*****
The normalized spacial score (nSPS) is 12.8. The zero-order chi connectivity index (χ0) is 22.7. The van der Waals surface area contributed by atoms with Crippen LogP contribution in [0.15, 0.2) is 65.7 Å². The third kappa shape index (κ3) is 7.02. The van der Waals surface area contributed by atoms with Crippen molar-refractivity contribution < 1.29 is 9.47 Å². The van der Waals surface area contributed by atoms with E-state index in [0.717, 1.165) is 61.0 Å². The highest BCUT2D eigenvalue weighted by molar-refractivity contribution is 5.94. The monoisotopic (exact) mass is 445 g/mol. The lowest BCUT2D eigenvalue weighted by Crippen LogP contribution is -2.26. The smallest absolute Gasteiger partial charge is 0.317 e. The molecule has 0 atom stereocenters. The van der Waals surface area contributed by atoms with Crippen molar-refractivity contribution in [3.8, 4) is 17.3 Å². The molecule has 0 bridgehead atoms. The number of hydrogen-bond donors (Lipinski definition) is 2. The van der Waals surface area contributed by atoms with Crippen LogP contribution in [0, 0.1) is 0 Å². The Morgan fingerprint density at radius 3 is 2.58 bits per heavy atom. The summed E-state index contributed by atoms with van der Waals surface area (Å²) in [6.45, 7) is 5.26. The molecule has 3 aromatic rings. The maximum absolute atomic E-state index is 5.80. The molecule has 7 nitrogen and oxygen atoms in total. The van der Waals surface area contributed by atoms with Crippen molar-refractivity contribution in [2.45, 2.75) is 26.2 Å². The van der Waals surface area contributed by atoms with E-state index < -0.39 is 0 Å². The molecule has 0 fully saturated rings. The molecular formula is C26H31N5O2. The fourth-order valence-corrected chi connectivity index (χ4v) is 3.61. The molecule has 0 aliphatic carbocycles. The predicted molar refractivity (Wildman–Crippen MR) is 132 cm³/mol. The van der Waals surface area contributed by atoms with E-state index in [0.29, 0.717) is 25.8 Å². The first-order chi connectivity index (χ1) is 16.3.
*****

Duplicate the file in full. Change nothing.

The normalized spacial score (nSPS) is 12.8. The zero-order chi connectivity index (χ0) is 22.7. The van der Waals surface area contributed by atoms with Crippen LogP contribution in [0.15, 0.2) is 65.7 Å². The third kappa shape index (κ3) is 7.02. The van der Waals surface area contributed by atoms with Crippen molar-refractivity contribution < 1.29 is 9.47 Å². The van der Waals surface area contributed by atoms with E-state index in [0.717, 1.165) is 61.0 Å². The highest BCUT2D eigenvalue weighted by molar-refractivity contribution is 5.94. The monoisotopic (exact) mass is 445 g/mol. The lowest BCUT2D eigenvalue weighted by Crippen LogP contribution is -2.26. The smallest absolute Gasteiger partial charge is 0.317 e. The molecule has 0 atom stereocenters. The van der Waals surface area contributed by atoms with Crippen molar-refractivity contribution in [3.8, 4) is 17.3 Å². The molecule has 0 bridgehead atoms. The number of hydrogen-bond donors (Lipinski definition) is 2. The van der Waals surface area contributed by atoms with Crippen LogP contribution in [0, 0.1) is 0 Å². The Morgan fingerprint density at radius 3 is 2.58 bits per heavy atom. The summed E-state index contributed by atoms with van der Waals surface area (Å²) in [6.45, 7) is 5.26. The molecule has 3 aromatic rings. The maximum absolute atomic E-state index is 5.80. The molecule has 7 nitrogen and oxygen atoms in total. The van der Waals surface area contributed by atoms with Crippen molar-refractivity contribution in [2.45, 2.75) is 26.2 Å². The van der Waals surface area contributed by atoms with E-state index < -0.39 is 0 Å². The molecule has 0 fully saturated rings. The molecular formula is C26H31N5O2. The fourth-order valence-corrected chi connectivity index (χ4v) is 3.61. The molecule has 0 aliphatic carbocycles. The predicted molar refractivity (Wildman–Crippen MR) is 132 cm³/mol. The van der Waals surface area contributed by atoms with E-state index in [0.29, 0.717) is 25.8 Å². The first-order chi connectivity index (χ1) is 16.3.